5.3. Elasticity Analysis

Further elasticity analysis was carried out for socioeconomic, vehicle use characteristics, attitude tendency, and incentive policy, which are all explained, as follows:(1)Socioeconomic and vehicle use characteristics:Table 8 shows the percentage of change in the probability of each option when the value of each variable changes by 1% (or 1 unit). The analysis results show that, when the age of college students is higher, they are less inclined to buy SC-II and MT, and the purchase probability of other vehicle types will increase by 0.14%∼0.313%. Males tend to buy SC-II, MT, and ETWV-II, while the purchase probability of other vehicle types will decrease by 0.089%∼0.576%. If the monthly income of individuals is higher, they will be more inclined to buy ETWV-II, and the purchase probability of other vehicle types will decrease by 0.083%. If the variable costs of vehicles are higher, they are less inclined to buy SC-II, but the purchase probability of other vehicles will increase by 0.199%∼0.299%. Finally, people who are willing to pay higher amounts for ETWVs tend to buy ETWV-II, but the purchase probability of other types will decrease by 0.128%.(2)Analysis of attitude tendency:Table 9 shows the percentage change in the probability of each option when the value of each variable changes by 1% (or 1 unit). The analysis results show that, if you belong to the group that uses vehicles due to the inconvenience of public transportation, you will be less inclined to buy ETWV-I, and the purchase probability of other vehicle types will increase by 0.006%∼0.019%. By the same token, if you belong to the group that uses vehicles due to its high mobility and convenience to engage in other activities, you will be more inclined not to buy ETWV-I, and the purchase probability of other vehicles will increase by 0.021%∼0.062%. If members of this group want to buy a vehicle in the future, they will choose the group of ETWVs and be more inclined to buy ETWV-I and ETWV-II vehicles, but the purchase probability of other vehicle types will be reduced by 0.284%∼0.883%. In addition, the ETWV-II is more likely to be purchased in the category of “looking forward to try/reuse ETWVs,” but the purchase probability of other vehicles will be reduced by 0.211%.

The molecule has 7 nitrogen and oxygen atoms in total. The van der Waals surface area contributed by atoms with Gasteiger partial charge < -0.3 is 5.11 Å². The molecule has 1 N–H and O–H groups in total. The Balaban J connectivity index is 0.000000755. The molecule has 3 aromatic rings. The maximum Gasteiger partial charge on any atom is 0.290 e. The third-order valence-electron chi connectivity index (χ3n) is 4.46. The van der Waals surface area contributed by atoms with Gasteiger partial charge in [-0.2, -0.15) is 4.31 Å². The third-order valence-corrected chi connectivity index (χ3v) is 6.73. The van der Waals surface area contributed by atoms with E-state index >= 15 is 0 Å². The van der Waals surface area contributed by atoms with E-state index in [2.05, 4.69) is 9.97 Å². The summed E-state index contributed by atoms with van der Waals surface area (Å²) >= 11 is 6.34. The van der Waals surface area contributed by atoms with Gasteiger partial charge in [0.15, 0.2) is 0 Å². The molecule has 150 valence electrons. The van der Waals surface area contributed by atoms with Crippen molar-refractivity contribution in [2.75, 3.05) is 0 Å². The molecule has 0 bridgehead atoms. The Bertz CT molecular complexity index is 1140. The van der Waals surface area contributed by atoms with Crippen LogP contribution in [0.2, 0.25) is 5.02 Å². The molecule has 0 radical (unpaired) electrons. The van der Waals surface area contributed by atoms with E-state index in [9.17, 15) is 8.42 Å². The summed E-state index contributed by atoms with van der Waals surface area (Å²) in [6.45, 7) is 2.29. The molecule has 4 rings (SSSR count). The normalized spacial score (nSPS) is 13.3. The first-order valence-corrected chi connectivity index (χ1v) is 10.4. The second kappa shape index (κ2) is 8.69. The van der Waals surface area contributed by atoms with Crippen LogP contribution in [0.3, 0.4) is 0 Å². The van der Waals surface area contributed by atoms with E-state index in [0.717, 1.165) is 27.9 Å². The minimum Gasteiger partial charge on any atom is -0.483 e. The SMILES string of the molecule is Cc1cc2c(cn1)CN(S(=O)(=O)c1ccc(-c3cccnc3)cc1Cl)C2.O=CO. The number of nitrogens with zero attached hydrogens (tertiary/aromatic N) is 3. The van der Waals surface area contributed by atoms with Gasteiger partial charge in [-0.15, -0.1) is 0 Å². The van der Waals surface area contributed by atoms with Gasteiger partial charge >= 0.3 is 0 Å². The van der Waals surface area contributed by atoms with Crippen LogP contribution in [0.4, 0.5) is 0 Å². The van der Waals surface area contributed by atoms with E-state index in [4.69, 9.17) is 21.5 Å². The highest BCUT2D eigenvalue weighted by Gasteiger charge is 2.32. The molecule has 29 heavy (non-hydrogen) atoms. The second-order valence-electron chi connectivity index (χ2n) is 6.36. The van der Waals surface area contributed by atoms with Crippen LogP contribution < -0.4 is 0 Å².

6. Conclusions and Suggestions

At present, the ETWVs available in the current market cannot effectively attract consumers who are buying ETWVs for the first time, which may lead to a sales window due to high selling price, insufficient establishment of related equipment (charging or maintenance), and limited experience/trust in ETWVs. Therefore, in this study, the potential groups (college students) of buying ETWVs in the future were investigated by questionnaire, and their choice preferences were explored, in order to know whether the potential consumers or ethnic groups have different dependence and usage requirements for ETWVs, as compared with fuel-driven vehicles. According to the abovementioned research and analysis, the results are summarized as follows.

6.1. Conclusions